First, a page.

In an era of movies based on video game or amusement park rides, perhaps a movie adapted from a set of trading cards from the 60’s may not seem like a bizarre source of subject matter. Although many of the design choices and motifs are pulled directly from the Topps trading cards the movie does bear the mark of Tim Burton’s unique visual style. Being a fan of Tim Burton, I am predisposed to have a bias towards this movie. Is Mars Attacks! kitschy fun, or is it as compelling as a pile of cardboard?
The movie opens in rural Kentucky with a herd of flaming cattle stampeding along a road. This scene sort of sets the tone for the bizarre chaos that is to follow. The movie takes place in a number of real/fictional locations Lockjaw, Kentucky; Washington, D.C.; Las Vegas; New York and Perkinsville, Kansas. Each of these locations has a diverse cast of characters and the movie hops from location to location showing the reactions of the characters to the increasingly unfriendly actions of the Martians.
Although it is truly an ensemble cast befitting of the “celebrities getting killed” genre (as labelled by Tim Burton) the movie primarily focuses on Jack Nicolson as President James Dale along with his family and key advisors: First Lady Marsha Dale (Glenn Close), daughter Taffy Dale (Natalie Portman), Press Secretary Jerry Ross (Martin Short), Professor Donald Kessler (Pierce Brosnan), General Decker (Rod Steiger) and General Casey (Paul Winfield). We are introduced to the set of Washington characters as President Dale discusses with his advisors how to react to the appearance of thousands of gleaming silver flying saucers and his eventual announcement to the Nation. The movie quickly jumps from location to location surveying the reaction of the huge cast of characters to the President’s announcement.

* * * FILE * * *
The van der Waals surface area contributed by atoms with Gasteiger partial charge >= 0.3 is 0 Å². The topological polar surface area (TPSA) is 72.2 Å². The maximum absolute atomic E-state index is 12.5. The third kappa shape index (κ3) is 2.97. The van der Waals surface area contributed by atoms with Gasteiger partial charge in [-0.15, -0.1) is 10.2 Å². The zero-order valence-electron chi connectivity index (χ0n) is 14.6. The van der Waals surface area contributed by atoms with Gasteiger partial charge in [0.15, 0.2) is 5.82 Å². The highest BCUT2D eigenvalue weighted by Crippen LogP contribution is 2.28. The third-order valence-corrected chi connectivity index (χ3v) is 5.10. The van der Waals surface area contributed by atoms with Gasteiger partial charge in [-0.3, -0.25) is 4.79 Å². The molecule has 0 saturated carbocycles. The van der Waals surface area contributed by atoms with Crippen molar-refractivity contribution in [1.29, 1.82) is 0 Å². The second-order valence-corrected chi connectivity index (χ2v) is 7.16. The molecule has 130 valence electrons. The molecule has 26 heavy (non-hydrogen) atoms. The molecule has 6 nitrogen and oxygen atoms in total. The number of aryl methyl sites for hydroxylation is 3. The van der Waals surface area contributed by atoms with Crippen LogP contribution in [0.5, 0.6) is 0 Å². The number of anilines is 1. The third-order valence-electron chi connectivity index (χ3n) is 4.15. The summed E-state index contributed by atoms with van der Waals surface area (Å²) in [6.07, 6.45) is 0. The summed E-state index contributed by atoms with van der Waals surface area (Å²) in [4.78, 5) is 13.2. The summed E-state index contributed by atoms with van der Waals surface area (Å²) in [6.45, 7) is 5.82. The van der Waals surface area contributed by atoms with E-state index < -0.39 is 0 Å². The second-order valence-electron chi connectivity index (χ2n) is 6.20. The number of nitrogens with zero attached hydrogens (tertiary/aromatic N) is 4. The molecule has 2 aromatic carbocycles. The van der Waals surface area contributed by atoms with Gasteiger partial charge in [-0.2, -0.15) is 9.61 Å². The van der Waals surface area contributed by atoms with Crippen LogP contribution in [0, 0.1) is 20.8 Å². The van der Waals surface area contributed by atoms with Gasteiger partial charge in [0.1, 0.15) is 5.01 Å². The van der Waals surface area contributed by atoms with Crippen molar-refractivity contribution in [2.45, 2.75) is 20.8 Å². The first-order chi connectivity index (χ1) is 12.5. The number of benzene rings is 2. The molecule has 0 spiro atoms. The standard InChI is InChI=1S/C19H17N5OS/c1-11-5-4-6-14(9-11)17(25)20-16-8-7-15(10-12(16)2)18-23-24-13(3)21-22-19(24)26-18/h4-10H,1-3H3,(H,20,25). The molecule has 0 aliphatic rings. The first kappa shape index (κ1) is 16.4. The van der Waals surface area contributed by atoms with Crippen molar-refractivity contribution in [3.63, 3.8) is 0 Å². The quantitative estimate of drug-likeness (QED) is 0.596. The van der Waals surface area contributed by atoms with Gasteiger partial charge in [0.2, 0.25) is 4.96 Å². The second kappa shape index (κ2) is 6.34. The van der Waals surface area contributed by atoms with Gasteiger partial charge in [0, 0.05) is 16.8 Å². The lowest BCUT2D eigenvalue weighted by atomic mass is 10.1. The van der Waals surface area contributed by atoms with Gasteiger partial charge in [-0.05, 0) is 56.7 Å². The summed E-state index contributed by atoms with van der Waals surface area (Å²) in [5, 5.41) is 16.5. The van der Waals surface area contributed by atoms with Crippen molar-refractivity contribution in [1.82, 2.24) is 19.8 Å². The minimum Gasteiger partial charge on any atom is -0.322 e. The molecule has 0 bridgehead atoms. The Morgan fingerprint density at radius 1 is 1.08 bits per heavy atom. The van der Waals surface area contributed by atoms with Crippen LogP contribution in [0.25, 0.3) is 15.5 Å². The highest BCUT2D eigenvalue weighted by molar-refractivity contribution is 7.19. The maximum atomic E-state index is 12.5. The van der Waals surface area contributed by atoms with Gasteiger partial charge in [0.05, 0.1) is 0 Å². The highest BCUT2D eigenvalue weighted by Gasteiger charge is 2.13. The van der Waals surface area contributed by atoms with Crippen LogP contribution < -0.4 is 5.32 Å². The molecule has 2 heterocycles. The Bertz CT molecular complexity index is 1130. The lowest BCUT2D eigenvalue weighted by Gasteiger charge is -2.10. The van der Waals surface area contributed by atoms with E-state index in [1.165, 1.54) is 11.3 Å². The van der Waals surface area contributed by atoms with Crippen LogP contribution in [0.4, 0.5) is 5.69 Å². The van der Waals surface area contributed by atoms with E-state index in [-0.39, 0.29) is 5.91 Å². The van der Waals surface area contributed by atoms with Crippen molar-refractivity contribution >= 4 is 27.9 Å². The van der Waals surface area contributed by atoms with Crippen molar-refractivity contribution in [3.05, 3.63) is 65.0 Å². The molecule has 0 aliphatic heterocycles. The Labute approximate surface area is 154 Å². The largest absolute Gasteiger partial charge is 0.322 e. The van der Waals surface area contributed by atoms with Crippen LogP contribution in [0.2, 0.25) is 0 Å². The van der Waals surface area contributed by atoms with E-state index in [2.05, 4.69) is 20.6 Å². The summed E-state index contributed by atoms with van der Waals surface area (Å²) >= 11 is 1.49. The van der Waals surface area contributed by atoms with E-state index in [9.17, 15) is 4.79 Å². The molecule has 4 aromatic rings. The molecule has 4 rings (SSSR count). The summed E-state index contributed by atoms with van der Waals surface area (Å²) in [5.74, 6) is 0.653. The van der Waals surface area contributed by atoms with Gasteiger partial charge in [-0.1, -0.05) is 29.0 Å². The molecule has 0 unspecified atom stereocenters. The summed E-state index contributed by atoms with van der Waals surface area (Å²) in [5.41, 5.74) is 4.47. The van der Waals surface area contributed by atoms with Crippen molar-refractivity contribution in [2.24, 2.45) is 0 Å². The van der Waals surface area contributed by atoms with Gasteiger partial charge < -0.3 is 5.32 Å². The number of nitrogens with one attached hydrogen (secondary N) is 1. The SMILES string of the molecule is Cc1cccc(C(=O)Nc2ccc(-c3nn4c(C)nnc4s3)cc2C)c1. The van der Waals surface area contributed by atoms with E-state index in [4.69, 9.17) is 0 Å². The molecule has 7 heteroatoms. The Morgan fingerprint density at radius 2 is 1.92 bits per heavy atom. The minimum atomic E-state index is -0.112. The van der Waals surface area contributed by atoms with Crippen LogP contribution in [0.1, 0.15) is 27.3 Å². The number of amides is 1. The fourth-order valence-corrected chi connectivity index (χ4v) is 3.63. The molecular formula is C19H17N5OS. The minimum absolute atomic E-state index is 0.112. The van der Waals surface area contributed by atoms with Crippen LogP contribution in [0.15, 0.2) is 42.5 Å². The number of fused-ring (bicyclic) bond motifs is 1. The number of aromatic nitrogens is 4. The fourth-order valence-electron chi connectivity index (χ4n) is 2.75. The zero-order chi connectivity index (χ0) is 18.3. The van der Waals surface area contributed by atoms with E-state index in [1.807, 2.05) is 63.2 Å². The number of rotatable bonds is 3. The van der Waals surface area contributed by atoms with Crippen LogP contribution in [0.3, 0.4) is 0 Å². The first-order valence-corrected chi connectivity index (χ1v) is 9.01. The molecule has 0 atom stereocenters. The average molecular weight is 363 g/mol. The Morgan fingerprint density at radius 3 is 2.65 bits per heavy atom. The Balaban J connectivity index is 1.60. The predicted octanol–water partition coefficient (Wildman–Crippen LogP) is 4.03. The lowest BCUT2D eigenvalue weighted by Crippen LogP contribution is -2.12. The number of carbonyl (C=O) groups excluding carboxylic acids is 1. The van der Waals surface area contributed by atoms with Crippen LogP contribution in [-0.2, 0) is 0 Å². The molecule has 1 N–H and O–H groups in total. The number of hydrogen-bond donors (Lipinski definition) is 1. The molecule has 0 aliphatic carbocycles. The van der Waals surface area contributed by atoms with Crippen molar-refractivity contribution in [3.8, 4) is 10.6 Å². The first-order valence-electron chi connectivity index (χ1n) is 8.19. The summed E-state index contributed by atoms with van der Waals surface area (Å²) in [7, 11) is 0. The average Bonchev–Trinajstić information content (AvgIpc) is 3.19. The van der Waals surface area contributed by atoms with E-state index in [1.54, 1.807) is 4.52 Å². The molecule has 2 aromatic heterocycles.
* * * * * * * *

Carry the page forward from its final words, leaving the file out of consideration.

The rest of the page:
We then shift focus to Perkinsville, Kansas, and the reaction of the Norris Family (Lukas Haas, Jack Black, Sylvia Sydney, Joe Don Baker, O-Lan Jones and Christina Applegate) to President Dale’s announcement of the presence of the Martians. Their reaction varies from a call to arms, to a sense of wonder and a need to locate a deceased cat.
From there we go to Las Vegas where we are introduced to ex-boxer and casino employee Byron Williams (Jim Brown), hotel developer Art Land (Jack Nicolson), new age aficionado Barbara Land (Annette Bening) , Tom Jones (as himself) and a casino patron (Danny DeVito). There are a heap of additional characters and celebrities making appearances in this movie. The list goes on and on so I won’t go into detail here.